Kazakhstan's parliament has adopted a new law which human rights agency Forum 18 describes as “seriously restricting freedom of religion or belief”.
Kazakh human rights defenders and Lutheran, Hare Krishna, Baptist and Ahmadi Muslim representatives have expressed their fear if the legislation.
"We expect persecution in the future because of this very harsh Law," said Baptist Pastor Yaroslav Senyushkevich, "not just on us but on others too. It will be like under Stalin."
Archbishop Tomasz Peta, who leads the Catholic diocese in Astana, said: "We hope that the President- who will have the last word on this - won't allow Kazakhstan after 17 years to return to the path of restrictions on religious freedom.”
The new law must be passed by the upper house and signed into law by the president. Missionary activities would then be curtailed and fines for unregistered religious organizations sharply increased. The amendments also would restrict the right to publish religious literature to approved organizations.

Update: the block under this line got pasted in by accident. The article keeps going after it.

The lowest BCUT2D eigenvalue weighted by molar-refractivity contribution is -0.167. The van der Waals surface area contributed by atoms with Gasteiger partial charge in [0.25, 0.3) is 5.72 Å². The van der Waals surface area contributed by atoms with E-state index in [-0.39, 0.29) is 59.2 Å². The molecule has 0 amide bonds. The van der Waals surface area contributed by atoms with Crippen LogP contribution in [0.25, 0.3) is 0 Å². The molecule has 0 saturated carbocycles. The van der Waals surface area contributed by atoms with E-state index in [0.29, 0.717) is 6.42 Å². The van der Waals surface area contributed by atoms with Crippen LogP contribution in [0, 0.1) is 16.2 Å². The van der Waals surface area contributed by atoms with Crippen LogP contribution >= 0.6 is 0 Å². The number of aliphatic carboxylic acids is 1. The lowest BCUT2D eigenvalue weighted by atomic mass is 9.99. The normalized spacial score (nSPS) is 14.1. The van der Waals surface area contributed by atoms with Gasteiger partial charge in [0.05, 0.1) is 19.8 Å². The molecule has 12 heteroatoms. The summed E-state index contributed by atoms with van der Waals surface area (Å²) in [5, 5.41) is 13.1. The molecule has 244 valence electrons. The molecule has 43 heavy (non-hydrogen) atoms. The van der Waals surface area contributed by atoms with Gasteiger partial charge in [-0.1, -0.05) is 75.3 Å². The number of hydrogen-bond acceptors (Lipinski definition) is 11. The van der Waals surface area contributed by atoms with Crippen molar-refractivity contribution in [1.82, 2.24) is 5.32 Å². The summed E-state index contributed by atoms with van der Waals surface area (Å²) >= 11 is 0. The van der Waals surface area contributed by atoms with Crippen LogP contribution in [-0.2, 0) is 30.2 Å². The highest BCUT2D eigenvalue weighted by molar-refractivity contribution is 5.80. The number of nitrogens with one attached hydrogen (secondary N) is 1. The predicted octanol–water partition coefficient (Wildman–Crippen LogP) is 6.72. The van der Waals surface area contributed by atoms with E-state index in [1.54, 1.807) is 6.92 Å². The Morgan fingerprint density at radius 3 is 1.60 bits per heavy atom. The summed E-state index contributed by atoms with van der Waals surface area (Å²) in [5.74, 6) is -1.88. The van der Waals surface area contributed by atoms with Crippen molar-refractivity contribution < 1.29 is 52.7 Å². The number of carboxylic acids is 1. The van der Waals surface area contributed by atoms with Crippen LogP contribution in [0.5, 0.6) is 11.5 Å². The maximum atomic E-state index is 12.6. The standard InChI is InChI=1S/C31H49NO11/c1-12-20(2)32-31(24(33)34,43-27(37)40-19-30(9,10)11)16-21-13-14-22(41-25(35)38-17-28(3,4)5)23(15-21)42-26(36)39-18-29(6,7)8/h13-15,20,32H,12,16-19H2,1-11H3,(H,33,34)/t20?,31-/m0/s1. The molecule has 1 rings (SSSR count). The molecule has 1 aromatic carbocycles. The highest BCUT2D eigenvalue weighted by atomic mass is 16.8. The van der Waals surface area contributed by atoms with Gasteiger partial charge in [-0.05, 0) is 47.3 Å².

Children would have to provide written authorization from their parents to attend religious events. Noncompliance will be punishable by a fine equivalent to 50 times the minimum monthly salary.
Ambassador Janez Lenarcic of the Organisation for Security and Co-operation in Europe (OSCE) said: “It is disappointing that the law was adopted in such a hasty way without making full use of broad consultations with civil society and expertise from the international community.” He hopes President Nursultan Nazarbaev “will use his constitutional power to allow for a more transparent and inclusive law-making process that would lead to the adoption of legislation fully reflecting OSCE commitments and other international standards”.
In Kazakhstan Muslims and Christians each make up about 45 percent of the population, however Christians, particularly those from the ethnic German population, have complained of Government harassment.
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